When I go to bed, I start thinking about everything and I lie there brooding. And when I finally sleep, the slightest noise wakes me up.


Did you know this?

The importance of a good night's sleep is often underestimated. It is a myth that everyone needs 8 hours' sleep. Short sleepers often get enough with 6 hours, while long sleepers sometimes need 9 to 10 hours of sleep. Approximately one third of people experience sleep problems. These are often temporary and the result of a particular event. For 15% of them, it becomes a chronic problem.

The importance of sleep

Sleep – together with a healthy diet and sufficient exercise – is essential for good health. By sleeping, you give your body the necessary rest to recover physically from your daytime activities. During sleep, your inner batteries are recharged so that your body can function normally again afterwards.

A good night's sleep also ensures better resistance and concentration. In addition, it contributes to your mental health: people who sleep well feel better in their own skin.

The need for sleep

On average, a person needs 7 to 8 hours of sleep. But the need for sleep is very personal and different for everyone. Your age also plays a role. As you get older, your sleep becomes more interrupted, lighter and shorter. Not only does it take longer to fall asleep, but your sleep also becomes shallower. Often, 6 to 6.5 hours of sleep is enough for older people.

The stages of sleep

Normal sleep has a fixed pattern and is made up of four to five sleep cycles of 90 to 120 minutes each during the night. Each of these sleep cycles is in turn subdivided into different stages:

sleep pattern
  • dozing off: This is the stage between being awake and going to sleep. You become tired, your eye movements slow down and you get the feeling that your eyes are closing. Eventually you give in, fall asleep and your brain activity decreases. This stage of light sleep usually only lasts a few minutes. If you wake up during this phase – which is very likely because you are still sleeping very lightly – you feel as if you have not slept at all.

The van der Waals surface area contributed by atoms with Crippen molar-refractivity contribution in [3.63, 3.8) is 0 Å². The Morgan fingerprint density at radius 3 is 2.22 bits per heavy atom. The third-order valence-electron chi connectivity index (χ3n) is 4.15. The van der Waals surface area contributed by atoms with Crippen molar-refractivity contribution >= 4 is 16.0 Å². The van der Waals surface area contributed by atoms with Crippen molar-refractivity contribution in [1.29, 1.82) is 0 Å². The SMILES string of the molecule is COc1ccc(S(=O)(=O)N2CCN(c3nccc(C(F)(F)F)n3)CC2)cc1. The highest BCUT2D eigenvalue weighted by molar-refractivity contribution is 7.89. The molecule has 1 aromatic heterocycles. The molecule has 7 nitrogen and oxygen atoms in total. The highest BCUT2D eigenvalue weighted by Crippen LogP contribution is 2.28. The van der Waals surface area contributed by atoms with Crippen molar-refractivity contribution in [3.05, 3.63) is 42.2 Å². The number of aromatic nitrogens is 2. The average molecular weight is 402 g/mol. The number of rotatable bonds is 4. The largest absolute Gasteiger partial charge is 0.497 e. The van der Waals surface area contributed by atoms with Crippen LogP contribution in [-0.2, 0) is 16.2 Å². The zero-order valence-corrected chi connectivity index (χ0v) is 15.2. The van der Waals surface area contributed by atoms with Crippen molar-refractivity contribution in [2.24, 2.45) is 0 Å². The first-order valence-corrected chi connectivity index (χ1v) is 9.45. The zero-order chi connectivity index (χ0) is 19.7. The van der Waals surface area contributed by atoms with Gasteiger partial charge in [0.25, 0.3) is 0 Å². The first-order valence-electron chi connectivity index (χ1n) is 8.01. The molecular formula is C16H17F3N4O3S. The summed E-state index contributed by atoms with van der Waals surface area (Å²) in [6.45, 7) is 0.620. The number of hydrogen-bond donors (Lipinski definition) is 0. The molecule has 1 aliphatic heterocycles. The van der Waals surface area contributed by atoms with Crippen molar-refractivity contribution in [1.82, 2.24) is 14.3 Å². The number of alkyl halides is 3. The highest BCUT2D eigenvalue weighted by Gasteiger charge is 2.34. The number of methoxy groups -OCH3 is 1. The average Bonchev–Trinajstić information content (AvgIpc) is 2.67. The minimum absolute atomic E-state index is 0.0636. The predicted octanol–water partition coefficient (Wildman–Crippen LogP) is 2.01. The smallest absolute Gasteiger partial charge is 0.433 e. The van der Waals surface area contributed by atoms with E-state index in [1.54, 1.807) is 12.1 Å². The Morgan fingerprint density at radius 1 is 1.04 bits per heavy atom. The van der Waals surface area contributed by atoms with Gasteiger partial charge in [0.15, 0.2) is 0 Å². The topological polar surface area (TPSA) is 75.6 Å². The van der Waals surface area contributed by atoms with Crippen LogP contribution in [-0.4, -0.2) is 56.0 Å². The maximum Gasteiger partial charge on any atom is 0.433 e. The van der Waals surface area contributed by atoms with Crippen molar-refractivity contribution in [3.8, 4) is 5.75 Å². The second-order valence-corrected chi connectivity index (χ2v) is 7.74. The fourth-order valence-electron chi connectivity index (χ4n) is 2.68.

• light sleep: Your muscles relax and your breathing becomes calmer. In this stage, it is more difficult to wake up, but you can still react to environmental sounds such as noise in the street, someone knocking on the door, etc. This stage covers 40–50% of normal sleep.
  • deep sleep: This is the sleep your body needs to recover. Your body relaxes completely and your batteries are recharged for the next day. During your deep sleep, you don't wake up easily. If you do wake up, you may feel disoriented or sleep-deprived.
  • dream or REM sleep: REM stands for Rapid Eye Movement and starts about 90 minutes after falling asleep. This stage is also called the dream stage because you can dream vividly during this stage. The dream stage is very important as it gives your brain the chance to process the events and information of the past day. Your breathing and heartbeat are irregular, your muscles relax, your eyes move quickly and your brain is very active. This is why you are immediately awake when you awaken from a dream sleep.

When sleep problems keep you up

You have a sleep problem if you have been sleeping badly for a long period of time and also experience discomfort during the day and function poorly as a result. For example, sleep problems can lead to fatigue, difficulty concentrating, irritability and mood swings.